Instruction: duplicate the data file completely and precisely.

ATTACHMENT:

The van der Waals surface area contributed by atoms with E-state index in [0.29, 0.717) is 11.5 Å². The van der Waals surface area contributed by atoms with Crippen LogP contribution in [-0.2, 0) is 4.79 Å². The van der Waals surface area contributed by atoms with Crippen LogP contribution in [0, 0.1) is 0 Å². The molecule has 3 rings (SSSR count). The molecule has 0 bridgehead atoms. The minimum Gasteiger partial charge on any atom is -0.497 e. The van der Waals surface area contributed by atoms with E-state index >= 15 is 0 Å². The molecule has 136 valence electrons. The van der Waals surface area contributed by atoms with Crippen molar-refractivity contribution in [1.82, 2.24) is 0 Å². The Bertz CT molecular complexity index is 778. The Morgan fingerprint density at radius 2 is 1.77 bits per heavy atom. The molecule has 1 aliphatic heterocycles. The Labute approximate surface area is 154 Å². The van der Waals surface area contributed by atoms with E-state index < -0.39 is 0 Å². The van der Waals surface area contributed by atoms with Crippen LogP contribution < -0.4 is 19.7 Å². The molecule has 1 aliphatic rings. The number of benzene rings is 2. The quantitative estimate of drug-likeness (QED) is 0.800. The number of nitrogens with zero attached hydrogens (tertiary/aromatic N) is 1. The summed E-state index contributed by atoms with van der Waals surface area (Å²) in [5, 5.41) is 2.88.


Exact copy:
The van der Waals surface area contributed by atoms with E-state index in [0.29, 0.717) is 11.5 Å². The van der Waals surface area contributed by atoms with Crippen LogP contribution in [-0.2, 0) is 4.79 Å². The van der Waals surface area contributed by atoms with Crippen LogP contribution in [0, 0.1) is 0 Å². The molecule has 3 rings (SSSR count). The molecule has 0 bridgehead atoms. The minimum Gasteiger partial charge on any atom is -0.497 e. The van der Waals surface area contributed by atoms with E-state index >= 15 is 0 Å². The molecule has 136 valence electrons. The van der Waals surface area contributed by atoms with Crippen molar-refractivity contribution in [1.82, 2.24) is 0 Å². The Bertz CT molecular complexity index is 778. The Morgan fingerprint density at radius 2 is 1.77 bits per heavy atom. The molecule has 1 aliphatic heterocycles. The Labute approximate surface area is 154 Å². The van der Waals surface area contributed by atoms with E-state index < -0.39 is 0 Å². The van der Waals surface area contributed by atoms with Crippen LogP contribution < -0.4 is 19.7 Å². The molecule has 1 aliphatic rings. The number of benzene rings is 2. The quantitative estimate of drug-likeness (QED) is 0.800. The number of nitrogens with zero attached hydrogens (tertiary/aromatic N) is 1. The summed E-state index contributed by atoms with van der Waals surface area (Å²) in [5, 5.41) is 2.88.